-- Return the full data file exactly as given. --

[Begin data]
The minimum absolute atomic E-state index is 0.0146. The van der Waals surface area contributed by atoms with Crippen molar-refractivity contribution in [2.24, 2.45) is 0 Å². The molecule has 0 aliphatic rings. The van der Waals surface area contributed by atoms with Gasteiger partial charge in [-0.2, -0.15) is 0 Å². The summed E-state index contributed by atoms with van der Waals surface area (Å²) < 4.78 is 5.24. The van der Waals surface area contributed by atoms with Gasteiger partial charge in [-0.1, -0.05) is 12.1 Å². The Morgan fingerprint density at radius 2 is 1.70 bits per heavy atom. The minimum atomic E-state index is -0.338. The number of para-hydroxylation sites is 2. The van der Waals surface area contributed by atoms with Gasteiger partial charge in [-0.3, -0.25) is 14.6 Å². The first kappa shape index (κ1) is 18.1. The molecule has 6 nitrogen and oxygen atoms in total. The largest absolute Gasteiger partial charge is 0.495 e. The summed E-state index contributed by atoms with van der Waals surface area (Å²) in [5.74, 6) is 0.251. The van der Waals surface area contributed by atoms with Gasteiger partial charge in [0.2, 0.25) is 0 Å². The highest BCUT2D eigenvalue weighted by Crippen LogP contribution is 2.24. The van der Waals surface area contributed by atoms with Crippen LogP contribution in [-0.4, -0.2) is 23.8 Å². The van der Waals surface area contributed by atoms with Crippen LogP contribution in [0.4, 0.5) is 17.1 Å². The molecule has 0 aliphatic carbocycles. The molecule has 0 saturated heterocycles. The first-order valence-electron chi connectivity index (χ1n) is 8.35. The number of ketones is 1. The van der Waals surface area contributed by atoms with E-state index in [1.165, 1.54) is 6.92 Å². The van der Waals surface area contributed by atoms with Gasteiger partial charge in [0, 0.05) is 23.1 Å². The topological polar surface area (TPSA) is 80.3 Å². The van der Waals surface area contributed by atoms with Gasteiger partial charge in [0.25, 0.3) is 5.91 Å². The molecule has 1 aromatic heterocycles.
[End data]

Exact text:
The minimum absolute atomic E-state index is 0.0146. The van der Waals surface area contributed by atoms with Crippen molar-refractivity contribution in [2.24, 2.45) is 0 Å². The molecule has 0 aliphatic rings. The van der Waals surface area contributed by atoms with Gasteiger partial charge in [-0.2, -0.15) is 0 Å². The summed E-state index contributed by atoms with van der Waals surface area (Å²) < 4.78 is 5.24. The van der Waals surface area contributed by atoms with Gasteiger partial charge in [-0.1, -0.05) is 12.1 Å². The Morgan fingerprint density at radius 2 is 1.70 bits per heavy atom. The minimum atomic E-state index is -0.338. The number of para-hydroxylation sites is 2. The van der Waals surface area contributed by atoms with Gasteiger partial charge in [-0.3, -0.25) is 14.6 Å². The first kappa shape index (κ1) is 18.1. The molecule has 6 nitrogen and oxygen atoms in total. The largest absolute Gasteiger partial charge is 0.495 e. The summed E-state index contributed by atoms with van der Waals surface area (Å²) in [5.74, 6) is 0.251. The van der Waals surface area contributed by atoms with Gasteiger partial charge in [0.2, 0.25) is 0 Å². The highest BCUT2D eigenvalue weighted by Crippen LogP contribution is 2.24. The van der Waals surface area contributed by atoms with Crippen LogP contribution in [-0.4, -0.2) is 23.8 Å². The van der Waals surface area contributed by atoms with Crippen LogP contribution in [0.4, 0.5) is 17.1 Å². The molecule has 0 aliphatic carbocycles. The molecule has 0 saturated heterocycles. The first-order valence-electron chi connectivity index (χ1n) is 8.35. The number of ketones is 1. The van der Waals surface area contributed by atoms with E-state index in [1.165, 1.54) is 6.92 Å². The van der Waals surface area contributed by atoms with Gasteiger partial charge in [0, 0.05) is 23.1 Å². The topological polar surface area (TPSA) is 80.3 Å². The van der Waals surface area contributed by atoms with Gasteiger partial charge in [0.25, 0.3) is 5.91 Å². The molecule has 1 aromatic heterocycles.